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Browsing: Legal Papers of John Adams, Volume 2


This foot note contained in document ADMS-05-02-02-0001-0001-0001
3. Act of 15 Jan. 1743, 3 A&R 47–48:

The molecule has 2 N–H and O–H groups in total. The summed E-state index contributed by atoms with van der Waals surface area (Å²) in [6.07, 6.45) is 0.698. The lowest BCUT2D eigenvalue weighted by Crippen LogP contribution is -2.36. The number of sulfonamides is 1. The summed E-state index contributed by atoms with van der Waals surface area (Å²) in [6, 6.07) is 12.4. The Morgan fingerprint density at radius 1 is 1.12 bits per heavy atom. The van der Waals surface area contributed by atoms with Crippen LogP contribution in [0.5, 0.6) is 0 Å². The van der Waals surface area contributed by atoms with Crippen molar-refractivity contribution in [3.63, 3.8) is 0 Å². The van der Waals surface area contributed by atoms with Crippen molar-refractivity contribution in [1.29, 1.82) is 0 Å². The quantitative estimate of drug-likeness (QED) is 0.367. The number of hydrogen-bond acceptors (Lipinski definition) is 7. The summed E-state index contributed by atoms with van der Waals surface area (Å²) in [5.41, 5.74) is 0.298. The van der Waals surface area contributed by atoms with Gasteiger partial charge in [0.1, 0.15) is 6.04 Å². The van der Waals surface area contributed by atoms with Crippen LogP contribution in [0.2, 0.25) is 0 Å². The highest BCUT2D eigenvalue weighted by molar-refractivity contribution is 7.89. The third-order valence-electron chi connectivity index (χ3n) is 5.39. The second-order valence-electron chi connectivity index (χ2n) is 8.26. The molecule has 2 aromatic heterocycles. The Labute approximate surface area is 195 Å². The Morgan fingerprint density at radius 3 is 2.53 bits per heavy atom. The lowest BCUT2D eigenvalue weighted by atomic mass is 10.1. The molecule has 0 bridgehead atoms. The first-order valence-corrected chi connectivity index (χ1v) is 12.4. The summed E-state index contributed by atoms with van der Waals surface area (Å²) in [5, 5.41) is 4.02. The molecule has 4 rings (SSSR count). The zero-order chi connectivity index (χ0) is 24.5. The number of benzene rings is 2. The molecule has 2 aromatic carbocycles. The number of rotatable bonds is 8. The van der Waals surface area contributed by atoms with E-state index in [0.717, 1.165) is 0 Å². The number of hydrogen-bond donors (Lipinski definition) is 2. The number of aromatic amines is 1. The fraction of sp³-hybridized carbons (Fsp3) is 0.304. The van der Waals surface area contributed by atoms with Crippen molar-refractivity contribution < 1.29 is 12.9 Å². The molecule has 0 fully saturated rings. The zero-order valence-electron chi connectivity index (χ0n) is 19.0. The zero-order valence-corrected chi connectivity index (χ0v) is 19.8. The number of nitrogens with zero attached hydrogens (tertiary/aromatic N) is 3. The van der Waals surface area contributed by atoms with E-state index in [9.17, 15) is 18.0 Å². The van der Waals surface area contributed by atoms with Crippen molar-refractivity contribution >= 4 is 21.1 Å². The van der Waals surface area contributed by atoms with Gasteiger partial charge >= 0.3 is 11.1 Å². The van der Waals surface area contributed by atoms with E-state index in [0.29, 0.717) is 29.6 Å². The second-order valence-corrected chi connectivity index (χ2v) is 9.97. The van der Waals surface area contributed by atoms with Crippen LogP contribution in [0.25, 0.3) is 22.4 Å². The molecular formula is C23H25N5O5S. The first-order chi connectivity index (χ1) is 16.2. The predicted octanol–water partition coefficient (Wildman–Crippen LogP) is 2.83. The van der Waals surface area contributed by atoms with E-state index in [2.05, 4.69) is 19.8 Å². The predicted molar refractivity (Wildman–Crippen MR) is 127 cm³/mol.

“[N]o person shall be deemed duly qualified or be admitted to vote in the choice of officers, or in the other affairs to be transacted at any meeting of the town, precinct or parish where he dwells, but such only who are personally present at such meeting, and have a rateable estate in such town or district, besides the poll, amounting to the value of twenty pounds, by the following method of estimation; viz., real estate to be set at so much only as the rents or income thereof for the space of six years would amount to were it let at a reasonable rate; and personal estate and faculty to be estimated according to the rule of valuation prescribed in the act from time to time made for apportioning and assessing publick taxes. . . . [W]hen any dispute shall arise respecting the qualifications of any person offering his vote in any such publick meeting, the same shall be determined by the moderator of such meeting according to the list and valuation of estates and faculties of persons, in such town or district, last made by assessors under oath; and if it thereby appear that such person is not qualified as by this act is provided, his vote shall not be received: provided, that the value of lands leased shall not be reckoned to qualify the ter-tenant, but to qualify the lessor if he be an inhabitant in such town, precinct or parish. . . . [I]f the moderator of any such meeting shall countenance and permit any person not qualified as aforesaid, whose qualification for voting has been called in question, to give his voice in any such meeting, he shall forfeit and pay the sum of five pounds; and whosoever shall presume to put in more than one vote at a time shall forfeit and pay the sum of five pounds; one moiety of the said forfeitures to be for the use of the poor of the town where the offence shall be committed, and the other moiety to him or them that shall inform or sue for the same in any of his majesty's courts of record.”